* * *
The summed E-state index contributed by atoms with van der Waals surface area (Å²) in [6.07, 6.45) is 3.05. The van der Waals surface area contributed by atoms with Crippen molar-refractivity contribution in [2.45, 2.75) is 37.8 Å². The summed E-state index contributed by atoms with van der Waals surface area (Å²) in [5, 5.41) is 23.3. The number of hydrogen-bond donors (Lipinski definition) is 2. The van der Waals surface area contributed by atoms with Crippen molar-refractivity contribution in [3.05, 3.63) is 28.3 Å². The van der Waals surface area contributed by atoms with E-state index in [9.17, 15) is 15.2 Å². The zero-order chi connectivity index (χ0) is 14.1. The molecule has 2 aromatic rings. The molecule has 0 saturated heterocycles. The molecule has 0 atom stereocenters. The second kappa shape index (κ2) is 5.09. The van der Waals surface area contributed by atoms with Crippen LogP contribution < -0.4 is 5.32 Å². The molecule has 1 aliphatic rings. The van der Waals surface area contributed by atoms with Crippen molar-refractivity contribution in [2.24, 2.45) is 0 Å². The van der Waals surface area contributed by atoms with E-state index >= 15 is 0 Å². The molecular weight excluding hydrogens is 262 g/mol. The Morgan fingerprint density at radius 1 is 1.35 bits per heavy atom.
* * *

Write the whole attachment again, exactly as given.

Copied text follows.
The summed E-state index contributed by atoms with van der Waals surface area (Å²) in [6.07, 6.45) is 3.05. The van der Waals surface area contributed by atoms with Crippen molar-refractivity contribution in [2.45, 2.75) is 37.8 Å². The summed E-state index contributed by atoms with van der Waals surface area (Å²) in [5, 5.41) is 23.3. The number of hydrogen-bond donors (Lipinski definition) is 2. The van der Waals surface area contributed by atoms with Crippen molar-refractivity contribution in [3.05, 3.63) is 28.3 Å². The van der Waals surface area contributed by atoms with E-state index in [9.17, 15) is 15.2 Å². The zero-order chi connectivity index (χ0) is 14.1. The molecule has 2 aromatic rings. The molecule has 0 saturated heterocycles. The molecule has 0 atom stereocenters. The second kappa shape index (κ2) is 5.09. The van der Waals surface area contributed by atoms with Crippen LogP contribution < -0.4 is 5.32 Å². The molecule has 1 aliphatic rings. The van der Waals surface area contributed by atoms with Crippen molar-refractivity contribution in [2.24, 2.45) is 0 Å². The van der Waals surface area contributed by atoms with E-state index >= 15 is 0 Å². The molecular weight excluding hydrogens is 262 g/mol. The Morgan fingerprint density at radius 1 is 1.35 bits per heavy atom.